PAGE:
To correct amblyopia, the child must be forced to use the lazy eye. This is usually done by patching, or covering the good eye often for a duration of up to weeks or months. If the child also requires spectacles, he must wear it all the time.
The basis of patching is to allow the amblyopic eye to be used more often than the other eye so that it gets a chance to develop normal vision. The recovery of vision is better if patching is done at an early age.
When first applying the child's patch, you may like to explain the reason to the child, or demonstrate on a doll. If the child is schooling, explain the treatment to the teacher so that she can encourage the child to perform his/her usual tasks with the patch on. She can also discourage classmates from teasing.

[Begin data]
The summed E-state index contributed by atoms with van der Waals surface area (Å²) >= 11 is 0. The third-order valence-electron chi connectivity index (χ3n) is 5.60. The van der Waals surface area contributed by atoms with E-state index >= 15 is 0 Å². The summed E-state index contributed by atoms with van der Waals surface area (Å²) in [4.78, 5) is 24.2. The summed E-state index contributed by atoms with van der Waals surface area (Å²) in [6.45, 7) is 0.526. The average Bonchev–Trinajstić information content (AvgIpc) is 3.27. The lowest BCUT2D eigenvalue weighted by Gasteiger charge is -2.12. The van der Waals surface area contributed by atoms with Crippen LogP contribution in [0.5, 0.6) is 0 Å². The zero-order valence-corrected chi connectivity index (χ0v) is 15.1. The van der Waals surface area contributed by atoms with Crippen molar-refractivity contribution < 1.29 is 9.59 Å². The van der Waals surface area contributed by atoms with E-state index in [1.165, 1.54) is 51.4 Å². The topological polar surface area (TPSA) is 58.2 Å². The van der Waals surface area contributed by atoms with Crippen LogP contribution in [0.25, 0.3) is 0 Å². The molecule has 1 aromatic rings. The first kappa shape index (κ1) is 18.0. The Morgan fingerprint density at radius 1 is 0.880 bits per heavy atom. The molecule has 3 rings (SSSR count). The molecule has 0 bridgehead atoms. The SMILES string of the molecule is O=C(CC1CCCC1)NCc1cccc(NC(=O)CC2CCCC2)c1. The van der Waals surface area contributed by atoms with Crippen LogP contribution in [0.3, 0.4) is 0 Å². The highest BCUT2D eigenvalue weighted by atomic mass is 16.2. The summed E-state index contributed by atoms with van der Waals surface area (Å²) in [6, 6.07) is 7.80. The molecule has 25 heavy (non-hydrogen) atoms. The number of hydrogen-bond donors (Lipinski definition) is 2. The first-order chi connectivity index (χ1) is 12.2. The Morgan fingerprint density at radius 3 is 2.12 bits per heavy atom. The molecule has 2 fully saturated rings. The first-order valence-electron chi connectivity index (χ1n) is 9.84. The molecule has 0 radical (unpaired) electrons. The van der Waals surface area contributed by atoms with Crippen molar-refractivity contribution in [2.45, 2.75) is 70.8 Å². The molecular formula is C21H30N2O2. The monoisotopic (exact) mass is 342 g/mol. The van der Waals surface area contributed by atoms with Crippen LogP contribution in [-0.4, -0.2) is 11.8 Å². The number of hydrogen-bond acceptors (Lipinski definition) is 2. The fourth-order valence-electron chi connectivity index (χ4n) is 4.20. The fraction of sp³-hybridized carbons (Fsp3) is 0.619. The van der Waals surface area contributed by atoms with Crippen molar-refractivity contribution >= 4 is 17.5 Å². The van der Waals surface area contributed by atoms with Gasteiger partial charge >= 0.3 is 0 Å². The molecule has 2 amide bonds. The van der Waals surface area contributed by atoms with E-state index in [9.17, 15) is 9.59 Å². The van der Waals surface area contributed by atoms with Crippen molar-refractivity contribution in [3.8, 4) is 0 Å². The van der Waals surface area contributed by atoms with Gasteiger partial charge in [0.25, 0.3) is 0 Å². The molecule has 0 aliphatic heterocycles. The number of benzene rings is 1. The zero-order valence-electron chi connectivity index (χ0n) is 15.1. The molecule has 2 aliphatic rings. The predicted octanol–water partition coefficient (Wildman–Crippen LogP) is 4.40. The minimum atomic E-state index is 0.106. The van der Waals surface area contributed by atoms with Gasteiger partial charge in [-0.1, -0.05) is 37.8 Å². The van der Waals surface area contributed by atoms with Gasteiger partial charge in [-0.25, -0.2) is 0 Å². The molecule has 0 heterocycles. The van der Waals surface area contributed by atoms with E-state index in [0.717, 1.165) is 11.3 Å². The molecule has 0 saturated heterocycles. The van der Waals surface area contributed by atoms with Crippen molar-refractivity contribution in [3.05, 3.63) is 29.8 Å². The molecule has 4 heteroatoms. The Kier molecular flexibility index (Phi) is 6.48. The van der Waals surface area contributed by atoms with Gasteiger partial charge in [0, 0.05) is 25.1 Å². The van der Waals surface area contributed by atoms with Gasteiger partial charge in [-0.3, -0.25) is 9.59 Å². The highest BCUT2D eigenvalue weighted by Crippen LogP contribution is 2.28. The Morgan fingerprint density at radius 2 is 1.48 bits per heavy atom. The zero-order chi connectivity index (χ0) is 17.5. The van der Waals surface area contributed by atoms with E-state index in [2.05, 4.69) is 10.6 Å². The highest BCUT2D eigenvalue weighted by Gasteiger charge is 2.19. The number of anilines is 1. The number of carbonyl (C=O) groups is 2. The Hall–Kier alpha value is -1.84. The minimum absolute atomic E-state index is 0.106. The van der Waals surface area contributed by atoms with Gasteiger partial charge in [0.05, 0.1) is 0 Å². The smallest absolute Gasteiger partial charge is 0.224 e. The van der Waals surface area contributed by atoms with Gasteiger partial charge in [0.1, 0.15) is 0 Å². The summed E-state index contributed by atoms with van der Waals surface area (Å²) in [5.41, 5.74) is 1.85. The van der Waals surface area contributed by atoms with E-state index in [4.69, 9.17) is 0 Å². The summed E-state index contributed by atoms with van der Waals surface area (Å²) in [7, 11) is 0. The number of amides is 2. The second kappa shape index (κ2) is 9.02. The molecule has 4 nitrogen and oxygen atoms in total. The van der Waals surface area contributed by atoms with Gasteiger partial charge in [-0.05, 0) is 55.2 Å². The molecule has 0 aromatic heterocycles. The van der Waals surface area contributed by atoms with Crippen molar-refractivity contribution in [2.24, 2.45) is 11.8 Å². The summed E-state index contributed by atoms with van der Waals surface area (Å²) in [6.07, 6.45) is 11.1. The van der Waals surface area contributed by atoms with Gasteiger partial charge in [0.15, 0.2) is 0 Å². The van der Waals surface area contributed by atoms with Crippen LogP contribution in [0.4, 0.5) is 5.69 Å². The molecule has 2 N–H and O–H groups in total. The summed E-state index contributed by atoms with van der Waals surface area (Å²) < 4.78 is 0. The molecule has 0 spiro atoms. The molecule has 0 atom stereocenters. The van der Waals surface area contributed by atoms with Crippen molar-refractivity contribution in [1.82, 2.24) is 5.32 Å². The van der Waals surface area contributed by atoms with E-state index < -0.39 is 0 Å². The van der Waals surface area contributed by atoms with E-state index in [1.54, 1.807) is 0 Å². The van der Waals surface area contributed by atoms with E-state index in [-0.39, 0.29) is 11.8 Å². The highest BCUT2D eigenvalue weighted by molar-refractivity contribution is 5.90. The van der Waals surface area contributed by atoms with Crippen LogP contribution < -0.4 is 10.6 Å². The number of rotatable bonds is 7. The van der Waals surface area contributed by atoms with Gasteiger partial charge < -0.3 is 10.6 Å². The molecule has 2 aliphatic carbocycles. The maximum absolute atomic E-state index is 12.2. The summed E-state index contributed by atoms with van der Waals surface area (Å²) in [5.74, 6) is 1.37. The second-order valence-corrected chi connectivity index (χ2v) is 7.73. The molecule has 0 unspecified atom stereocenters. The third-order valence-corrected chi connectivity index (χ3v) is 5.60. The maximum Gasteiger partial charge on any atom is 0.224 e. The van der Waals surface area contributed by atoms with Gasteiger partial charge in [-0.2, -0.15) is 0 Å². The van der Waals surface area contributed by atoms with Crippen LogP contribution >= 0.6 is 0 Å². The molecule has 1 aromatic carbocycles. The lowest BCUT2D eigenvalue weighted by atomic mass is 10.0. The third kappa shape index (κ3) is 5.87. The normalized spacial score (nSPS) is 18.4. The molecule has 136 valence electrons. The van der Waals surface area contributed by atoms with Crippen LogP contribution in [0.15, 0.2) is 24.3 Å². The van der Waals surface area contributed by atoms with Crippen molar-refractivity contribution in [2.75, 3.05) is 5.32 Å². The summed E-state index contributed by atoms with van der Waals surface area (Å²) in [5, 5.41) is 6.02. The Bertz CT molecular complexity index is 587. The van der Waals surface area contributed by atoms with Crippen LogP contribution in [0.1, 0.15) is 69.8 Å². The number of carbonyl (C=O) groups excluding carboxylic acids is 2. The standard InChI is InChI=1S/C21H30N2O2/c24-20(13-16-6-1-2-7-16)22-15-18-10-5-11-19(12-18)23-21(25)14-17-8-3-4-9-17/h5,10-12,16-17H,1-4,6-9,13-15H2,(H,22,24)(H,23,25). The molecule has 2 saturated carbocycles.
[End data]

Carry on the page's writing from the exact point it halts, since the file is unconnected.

Treatment may take months to years. The younger the child starts treatment, the faster the recovery. The vision sometimes worsens after recovery so the child must be reviewed regularly.
Spectacles should fit comfortably on the face and ears. Different sized spectacles are available, even for babies.
A good frame should have a comfortable support at the nose and behind the ears. Sometimes a back strap may be required to prevent the child from pulling the spectacles off.
The child should be encouraged to put on his/her spectacles as much as possible throughout his/her waking hours if he/she is being treated for amblyopia. If the child is old enough, he/she can help to pick the colour of the frames. The child should never be made to feel ugly with his/her spectacles on.
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